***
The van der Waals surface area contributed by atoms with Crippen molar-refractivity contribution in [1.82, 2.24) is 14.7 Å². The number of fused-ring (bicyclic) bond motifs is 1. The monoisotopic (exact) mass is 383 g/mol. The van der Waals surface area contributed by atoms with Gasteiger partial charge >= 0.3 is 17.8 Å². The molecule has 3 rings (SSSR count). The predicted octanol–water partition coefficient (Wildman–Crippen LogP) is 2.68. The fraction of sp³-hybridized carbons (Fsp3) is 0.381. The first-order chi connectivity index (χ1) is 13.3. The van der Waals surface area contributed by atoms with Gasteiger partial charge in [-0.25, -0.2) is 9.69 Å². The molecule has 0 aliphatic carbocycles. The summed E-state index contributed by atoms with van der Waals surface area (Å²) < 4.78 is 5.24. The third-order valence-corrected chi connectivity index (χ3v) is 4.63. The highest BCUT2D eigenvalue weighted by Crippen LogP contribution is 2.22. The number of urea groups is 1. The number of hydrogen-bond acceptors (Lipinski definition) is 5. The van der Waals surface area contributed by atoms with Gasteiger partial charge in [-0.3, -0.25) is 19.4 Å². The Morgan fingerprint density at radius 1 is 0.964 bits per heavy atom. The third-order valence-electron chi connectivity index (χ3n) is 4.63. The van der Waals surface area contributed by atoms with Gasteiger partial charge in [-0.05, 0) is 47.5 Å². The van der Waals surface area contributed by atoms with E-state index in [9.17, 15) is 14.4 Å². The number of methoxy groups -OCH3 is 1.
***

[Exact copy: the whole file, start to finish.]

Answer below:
The van der Waals surface area contributed by atoms with Crippen molar-refractivity contribution in [1.82, 2.24) is 14.7 Å². The number of fused-ring (bicyclic) bond motifs is 1. The monoisotopic (exact) mass is 383 g/mol. The van der Waals surface area contributed by atoms with Gasteiger partial charge >= 0.3 is 17.8 Å². The molecule has 3 rings (SSSR count). The predicted octanol–water partition coefficient (Wildman–Crippen LogP) is 2.68. The fraction of sp³-hybridized carbons (Fsp3) is 0.381. The first-order chi connectivity index (χ1) is 13.3. The van der Waals surface area contributed by atoms with Gasteiger partial charge in [-0.25, -0.2) is 9.69 Å². The molecule has 0 aliphatic carbocycles. The summed E-state index contributed by atoms with van der Waals surface area (Å²) < 4.78 is 5.24. The third-order valence-corrected chi connectivity index (χ3v) is 4.63. The highest BCUT2D eigenvalue weighted by Crippen LogP contribution is 2.22. The number of urea groups is 1. The number of hydrogen-bond acceptors (Lipinski definition) is 5. The van der Waals surface area contributed by atoms with Gasteiger partial charge in [-0.3, -0.25) is 19.4 Å². The Morgan fingerprint density at radius 1 is 0.964 bits per heavy atom. The third-order valence-electron chi connectivity index (χ3n) is 4.63. The van der Waals surface area contributed by atoms with Gasteiger partial charge in [-0.05, 0) is 47.5 Å². The van der Waals surface area contributed by atoms with E-state index in [9.17, 15) is 14.4 Å². The number of methoxy groups -OCH3 is 1.